Raina Thaiday, a 40-year-old Australian woman who stabbed and killed eight children at her home, will not be standing trial as she has been declared of "unsound mind" at the time the incident took place.
Thaiday was undergoing a psychotic episode when she killed seven of her children, four sons and three daughters, and her niece in Cairns in December 2014. The legal decision about her trial was made last month but has just surfaced publicly.
This means that Thaiday will not be held criminally responsible for the killings. Meanwhile, she is being held at a high-security centre in Brisbane. However, it remains unclear whether she will be released back into the community or not.
The house where the killings had taken place of the children, aged between two and 14 years, has been razed and replaced with a park in remembrance of Malili, Angelina, Shantae, Rayden, Azariah, Daniel, Rodney and Patrenella.
Thaiday, also known as Mersane Warria, was charged with the murder of eight children, but the Queensland Mental Health Court had ruled that she could not stand trial. Various psychiatrists had testified that Thaiday was of unsound mental health. While experts said that she had never been treated for mental illness it was possible that her state had worsened in the months before the incident.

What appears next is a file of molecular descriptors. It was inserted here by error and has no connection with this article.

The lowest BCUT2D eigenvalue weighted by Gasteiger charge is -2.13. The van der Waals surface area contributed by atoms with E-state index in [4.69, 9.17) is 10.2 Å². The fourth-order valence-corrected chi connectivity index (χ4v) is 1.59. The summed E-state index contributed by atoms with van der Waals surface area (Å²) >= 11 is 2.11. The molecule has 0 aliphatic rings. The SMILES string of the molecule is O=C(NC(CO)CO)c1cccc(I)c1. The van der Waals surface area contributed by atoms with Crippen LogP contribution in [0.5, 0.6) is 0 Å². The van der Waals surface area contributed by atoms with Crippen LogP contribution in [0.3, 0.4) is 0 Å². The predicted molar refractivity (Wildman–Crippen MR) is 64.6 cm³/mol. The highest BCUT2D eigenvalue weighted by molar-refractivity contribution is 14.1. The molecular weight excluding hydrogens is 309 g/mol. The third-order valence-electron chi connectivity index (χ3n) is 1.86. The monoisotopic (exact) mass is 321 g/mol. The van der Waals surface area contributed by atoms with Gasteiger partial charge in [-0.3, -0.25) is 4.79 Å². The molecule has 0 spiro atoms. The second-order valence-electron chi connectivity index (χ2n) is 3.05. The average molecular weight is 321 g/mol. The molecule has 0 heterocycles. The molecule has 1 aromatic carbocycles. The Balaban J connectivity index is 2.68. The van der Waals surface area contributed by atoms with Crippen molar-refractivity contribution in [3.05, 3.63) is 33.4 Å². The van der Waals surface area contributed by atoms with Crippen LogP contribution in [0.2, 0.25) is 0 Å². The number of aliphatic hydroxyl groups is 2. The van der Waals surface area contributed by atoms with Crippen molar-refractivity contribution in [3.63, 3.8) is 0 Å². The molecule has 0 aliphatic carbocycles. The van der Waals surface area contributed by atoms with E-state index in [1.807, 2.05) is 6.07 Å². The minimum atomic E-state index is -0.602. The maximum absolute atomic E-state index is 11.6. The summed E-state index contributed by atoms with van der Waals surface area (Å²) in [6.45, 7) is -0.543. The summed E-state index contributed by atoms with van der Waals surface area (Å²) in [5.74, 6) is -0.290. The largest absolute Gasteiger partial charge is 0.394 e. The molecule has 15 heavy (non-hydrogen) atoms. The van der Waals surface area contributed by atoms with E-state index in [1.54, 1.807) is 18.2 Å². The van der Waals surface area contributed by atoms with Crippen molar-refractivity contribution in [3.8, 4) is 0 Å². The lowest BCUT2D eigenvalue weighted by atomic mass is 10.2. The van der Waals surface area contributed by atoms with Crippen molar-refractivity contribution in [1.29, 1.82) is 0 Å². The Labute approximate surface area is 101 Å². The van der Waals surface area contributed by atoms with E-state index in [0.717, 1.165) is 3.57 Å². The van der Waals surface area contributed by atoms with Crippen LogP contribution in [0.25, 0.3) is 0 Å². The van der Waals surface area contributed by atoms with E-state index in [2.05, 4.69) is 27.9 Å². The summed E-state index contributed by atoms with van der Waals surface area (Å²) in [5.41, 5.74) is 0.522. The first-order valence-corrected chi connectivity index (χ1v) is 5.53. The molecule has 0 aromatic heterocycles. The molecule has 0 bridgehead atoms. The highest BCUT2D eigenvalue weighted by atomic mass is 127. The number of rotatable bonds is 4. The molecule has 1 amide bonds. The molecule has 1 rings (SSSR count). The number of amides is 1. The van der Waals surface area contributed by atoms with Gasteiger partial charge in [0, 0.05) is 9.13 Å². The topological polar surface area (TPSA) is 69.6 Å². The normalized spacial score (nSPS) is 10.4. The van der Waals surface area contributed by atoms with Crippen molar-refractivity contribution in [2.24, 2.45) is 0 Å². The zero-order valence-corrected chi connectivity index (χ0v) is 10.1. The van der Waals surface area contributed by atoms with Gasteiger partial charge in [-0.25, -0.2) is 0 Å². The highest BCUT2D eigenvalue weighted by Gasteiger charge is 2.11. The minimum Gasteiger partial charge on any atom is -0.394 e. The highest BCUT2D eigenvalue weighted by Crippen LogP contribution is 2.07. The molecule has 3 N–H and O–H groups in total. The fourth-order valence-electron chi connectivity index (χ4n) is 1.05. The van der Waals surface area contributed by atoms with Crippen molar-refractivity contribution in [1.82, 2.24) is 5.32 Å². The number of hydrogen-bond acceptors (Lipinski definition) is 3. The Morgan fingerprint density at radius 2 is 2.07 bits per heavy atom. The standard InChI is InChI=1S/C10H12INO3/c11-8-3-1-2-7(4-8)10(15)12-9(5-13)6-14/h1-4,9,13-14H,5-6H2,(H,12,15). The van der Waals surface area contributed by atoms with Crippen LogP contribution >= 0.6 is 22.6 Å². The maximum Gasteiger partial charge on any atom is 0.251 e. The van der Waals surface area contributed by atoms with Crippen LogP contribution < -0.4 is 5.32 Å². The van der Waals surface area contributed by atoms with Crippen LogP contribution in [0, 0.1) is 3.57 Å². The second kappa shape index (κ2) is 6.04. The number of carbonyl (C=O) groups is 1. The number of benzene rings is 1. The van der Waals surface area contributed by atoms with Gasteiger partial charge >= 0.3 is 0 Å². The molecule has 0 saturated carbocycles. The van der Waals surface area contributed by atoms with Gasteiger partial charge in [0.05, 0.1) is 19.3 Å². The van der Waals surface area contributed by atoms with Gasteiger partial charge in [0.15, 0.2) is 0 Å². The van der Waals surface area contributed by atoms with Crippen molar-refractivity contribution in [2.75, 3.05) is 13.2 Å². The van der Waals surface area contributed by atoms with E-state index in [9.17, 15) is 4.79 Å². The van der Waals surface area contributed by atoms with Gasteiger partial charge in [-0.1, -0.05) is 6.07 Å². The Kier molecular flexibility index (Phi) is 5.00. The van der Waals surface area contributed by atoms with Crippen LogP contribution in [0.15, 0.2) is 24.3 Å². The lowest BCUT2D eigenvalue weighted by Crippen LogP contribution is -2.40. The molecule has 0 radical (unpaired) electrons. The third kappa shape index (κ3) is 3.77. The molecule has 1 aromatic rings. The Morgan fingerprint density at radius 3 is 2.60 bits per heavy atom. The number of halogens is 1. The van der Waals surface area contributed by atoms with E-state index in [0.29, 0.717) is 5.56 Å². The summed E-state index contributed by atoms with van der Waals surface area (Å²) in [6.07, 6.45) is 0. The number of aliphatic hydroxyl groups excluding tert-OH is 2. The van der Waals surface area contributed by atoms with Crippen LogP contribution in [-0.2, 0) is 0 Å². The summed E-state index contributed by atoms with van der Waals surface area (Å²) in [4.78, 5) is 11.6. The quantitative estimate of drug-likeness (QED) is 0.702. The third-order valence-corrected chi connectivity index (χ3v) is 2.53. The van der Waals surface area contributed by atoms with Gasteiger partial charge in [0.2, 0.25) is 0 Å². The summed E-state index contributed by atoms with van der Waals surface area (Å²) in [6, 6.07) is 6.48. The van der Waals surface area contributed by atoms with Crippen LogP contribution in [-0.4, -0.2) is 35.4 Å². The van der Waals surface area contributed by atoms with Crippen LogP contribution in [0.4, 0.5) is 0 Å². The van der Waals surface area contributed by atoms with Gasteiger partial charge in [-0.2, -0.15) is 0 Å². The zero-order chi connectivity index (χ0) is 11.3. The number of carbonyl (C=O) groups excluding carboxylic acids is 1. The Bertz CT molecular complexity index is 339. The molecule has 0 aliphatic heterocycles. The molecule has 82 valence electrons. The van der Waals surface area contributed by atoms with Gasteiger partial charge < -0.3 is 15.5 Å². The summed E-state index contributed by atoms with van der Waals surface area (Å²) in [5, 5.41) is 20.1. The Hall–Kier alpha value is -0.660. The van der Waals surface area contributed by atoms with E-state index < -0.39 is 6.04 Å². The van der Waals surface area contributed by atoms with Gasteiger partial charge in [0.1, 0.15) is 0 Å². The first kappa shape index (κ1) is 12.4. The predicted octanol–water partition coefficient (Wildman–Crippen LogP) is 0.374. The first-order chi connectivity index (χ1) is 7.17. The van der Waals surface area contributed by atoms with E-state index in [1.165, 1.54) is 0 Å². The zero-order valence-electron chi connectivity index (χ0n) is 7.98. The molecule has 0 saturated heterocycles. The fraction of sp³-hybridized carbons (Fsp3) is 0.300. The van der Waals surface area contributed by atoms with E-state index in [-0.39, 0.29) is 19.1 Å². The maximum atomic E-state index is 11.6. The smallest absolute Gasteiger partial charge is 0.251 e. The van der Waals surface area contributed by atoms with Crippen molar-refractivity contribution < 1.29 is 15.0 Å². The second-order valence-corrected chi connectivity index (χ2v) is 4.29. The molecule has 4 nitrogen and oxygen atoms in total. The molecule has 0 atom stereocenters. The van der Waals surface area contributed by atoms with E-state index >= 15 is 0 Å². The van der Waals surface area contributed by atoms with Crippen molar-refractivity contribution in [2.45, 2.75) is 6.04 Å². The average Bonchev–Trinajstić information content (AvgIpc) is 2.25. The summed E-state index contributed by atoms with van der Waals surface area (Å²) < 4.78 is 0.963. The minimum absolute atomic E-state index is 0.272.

Thaiday believed that she was the "chosen one", taking an obsession with cleansing in order to protect her family and herself from demons. Dr Jane Phillips, a forensic expert, told the court that "She heard the sound of a bird and believed from hearing that sound it was a message she must kill the children to save them."
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Dr Frank Varghese said that Thaiday suffered from an "apocalyptic delusional state". He said that "This is quite a unique case and a horrendous case, the likes of which I've never seen before," "This is schizophrenia at its very depth and its worst." Lewis Warria, Thaiday's eldest son, had discovered the bodies after finding his mother in front of their house, having stabbed herself 35 times.
According to Justice Jean Dalton there was enough evidence to show that Thaiday's actions were out of her control. He said that "Ms Thaiday had a mental illness that deprived her of capacity at the time of the killing." Dalton said "That is, that she is entitled to the defence of unsoundness of mind - there is just no doubt about that on the evidence, and there is no doubt about the legal conclusion that flows from that."
This article originally appeared on BBCNews.
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